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NCSC plans new approach to Cyber Essentials
The National Cyber Security Centre (NCSC) is handing over the running of its Cyber Essentials scheme to one of the existing certification organisations, The IASME Consortium. This is after a tender process which has produced a five-year contract beginning in April 2020.
Cyber Essentials is the NCSC’s guidance and certification process aimed at helping public and private sector organisations guard against the most common cyber threats.
The NCSC has said that over time there has been a lack of consistency in the service and an unnecessarily complicated experience for organisations that use it. The appointment of IASME as a partner is aimed at simplifying the operation, providing a more streamlined path and ensuring that all the certification bodies are working to the same standard.
It will involve the introduction of a minimum criteria for certification and assessments, and an expiry date on certificates.
IRM along with the other accreditation bodies, which appoint the certifying bodies, will continue providing the service until their contracts expire. Read more here.
Ransomware victim fights back
Many people have been infected by ransomware and often they decide to pay the ransom. The victim despairs, but hopefully learns something from the experience.
Tobias Frömel, a German developer and web designer was no different after paying a Bitcoin ransom of 670 Euros after his QNAP NAS drive was hit by the Muhstik ransomware.
However, Frömel decided to hack the very people responsible for the attack.
After decrypting his own data, Frömel analysed the ransomware that had infected his NAS drive, determined how it worked, “hacked back” and stole the criminal’s “whole database with keys.”
In a posting on the Bleeping Computing forum, Frömel admitted what he had done and posted a link on a Pastebin page where he had published the stolen keys as well as the decryption software.
Whilst many have applauded this, Frömel himself acknowledged what he did was against the law. Read more here.
NHS to get cyber intelligence and risk platform
NHS Digital is planning to develop a cyber-business intelligence and risk platform for the health service as it continues its plans improving data security over the next two years.
The organisation’s chief information security officer, Dan Pearce, said it should help local and arm’s length bodies in the NHS to better understand and plan for cyber risks.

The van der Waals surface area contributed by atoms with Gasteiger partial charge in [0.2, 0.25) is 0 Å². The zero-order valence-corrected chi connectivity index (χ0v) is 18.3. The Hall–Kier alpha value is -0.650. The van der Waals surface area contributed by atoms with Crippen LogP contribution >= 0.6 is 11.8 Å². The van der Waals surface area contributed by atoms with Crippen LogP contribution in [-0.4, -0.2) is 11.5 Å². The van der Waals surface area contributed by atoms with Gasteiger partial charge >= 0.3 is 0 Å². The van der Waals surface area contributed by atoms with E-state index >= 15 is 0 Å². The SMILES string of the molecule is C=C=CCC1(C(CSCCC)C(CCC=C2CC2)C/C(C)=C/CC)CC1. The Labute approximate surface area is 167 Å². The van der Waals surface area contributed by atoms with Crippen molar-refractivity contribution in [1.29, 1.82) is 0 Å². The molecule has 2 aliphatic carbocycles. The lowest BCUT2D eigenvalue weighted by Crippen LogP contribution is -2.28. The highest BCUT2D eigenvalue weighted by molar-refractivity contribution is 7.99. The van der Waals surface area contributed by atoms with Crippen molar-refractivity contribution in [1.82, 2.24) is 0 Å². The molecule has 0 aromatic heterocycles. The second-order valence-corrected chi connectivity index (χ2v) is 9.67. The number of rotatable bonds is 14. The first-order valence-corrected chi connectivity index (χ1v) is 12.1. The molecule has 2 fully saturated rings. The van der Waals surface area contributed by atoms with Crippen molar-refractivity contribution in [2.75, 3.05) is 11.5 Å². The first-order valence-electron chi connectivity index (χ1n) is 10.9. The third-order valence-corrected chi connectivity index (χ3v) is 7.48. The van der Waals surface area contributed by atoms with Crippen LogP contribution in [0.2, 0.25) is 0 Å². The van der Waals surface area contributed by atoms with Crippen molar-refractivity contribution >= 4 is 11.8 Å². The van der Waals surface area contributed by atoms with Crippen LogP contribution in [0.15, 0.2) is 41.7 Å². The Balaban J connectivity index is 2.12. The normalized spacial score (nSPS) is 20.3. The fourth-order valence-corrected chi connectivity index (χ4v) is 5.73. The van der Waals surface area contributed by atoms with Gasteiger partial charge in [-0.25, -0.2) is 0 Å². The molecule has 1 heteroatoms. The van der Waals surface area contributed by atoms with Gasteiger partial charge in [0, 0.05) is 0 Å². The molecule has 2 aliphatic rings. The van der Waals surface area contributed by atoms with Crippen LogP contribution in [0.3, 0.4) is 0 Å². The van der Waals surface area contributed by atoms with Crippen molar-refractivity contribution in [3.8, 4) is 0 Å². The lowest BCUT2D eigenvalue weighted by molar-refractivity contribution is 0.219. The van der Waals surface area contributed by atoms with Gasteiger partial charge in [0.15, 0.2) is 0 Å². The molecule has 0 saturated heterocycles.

While providing no further details, he said it will accompany NHS Digital’s efforts to provide best practice standards, cyber security architectural patterns, and process and policy templates. It also plans to work on engraining cyber secure behaviours in the day-to-day work of the NHS.
“We cannot be complacent,” Pearce says in a blogpost. “The threat we face is growing and constantly changing, and it will require a continued and concerted effort across the health and care system to effectively combat it.” Read more here.
Data of 92 million Brazilians for sale on underground auction site
The personal information of 92 million Brazilian citizens has been discovered for sale to the highest bidder on an underground forum auction.
The data is reportedly available on multiple dark web marketplaces and is being sold as a 16GB database in SQL format. Details such as names, dates of birth, addresses and taxpayer IDs are available.
The origin of the database is unclear, however the inclusion of taxpayers unique IDs indicate that it could be a governmental database. Read more here.
NCSC sees surge in female applicants for courses
The number of females applying for cyber security courses has risen by nearly 50% in a year, according to new figures from the National Cyber Security Centre (NCSC).
summer courses alongside figures which showed that overall applications for the course had also risen on last year. The number of female applicants was up 47%, and the overall number applying rose by 29%.
The centre, which is part of GCHQ, announced the increase in female participants for its CyberFirst
NCSC deputy director for growth Chris Ensor said: “It’s never been more important to increase and diversify the cyber security workforce and we’re committed to nurturing the next generation of skilled experts and addressing the gender imbalance”. Read more here.
Nation state hackers and cybercriminals are spoofing each other
Nation-state hackers and cybercriminals are increasingly impersonating each other to try and hide their tracks as part of advanced attack techniques, according to Optiv Security’s 2019 Cyber Threat Intelligence Estimate report.
Industries being targeted most are retail, healthcare, government and financial institutions.
With cryptojacking and ransomware are increasing in popularity, as well as the traditional list of computer threats from botnets, Denial-of-Service (DDoS), phishing, and malware.
Optiv says that cybercriminals and nation-state hackers are learning from each other and becoming more successful. They also try to spoof each other by adopting similar techniques to try and confuse investigators. Read more here.
Quick fire updates
Sharp increase targeting company email accounts – A new report by email and data security company Mimecast has revealed an increase in the number of Business Email Compromise (BEC) cyber-attacks of 269% in the Q3 compared to Q2 of 2019. Read more here.
Class-action lawsuit filed against CafePress following data breach – CafePress online gift shop was hit earlier this year when 23 million customer data records were stolen, and the shop is now facing prospect of a proposed class-action against them. It’s alleged that CafePress failed to offer adequate protection to its customers by neglecting to update security software that was widely known to be flawed. Read more here.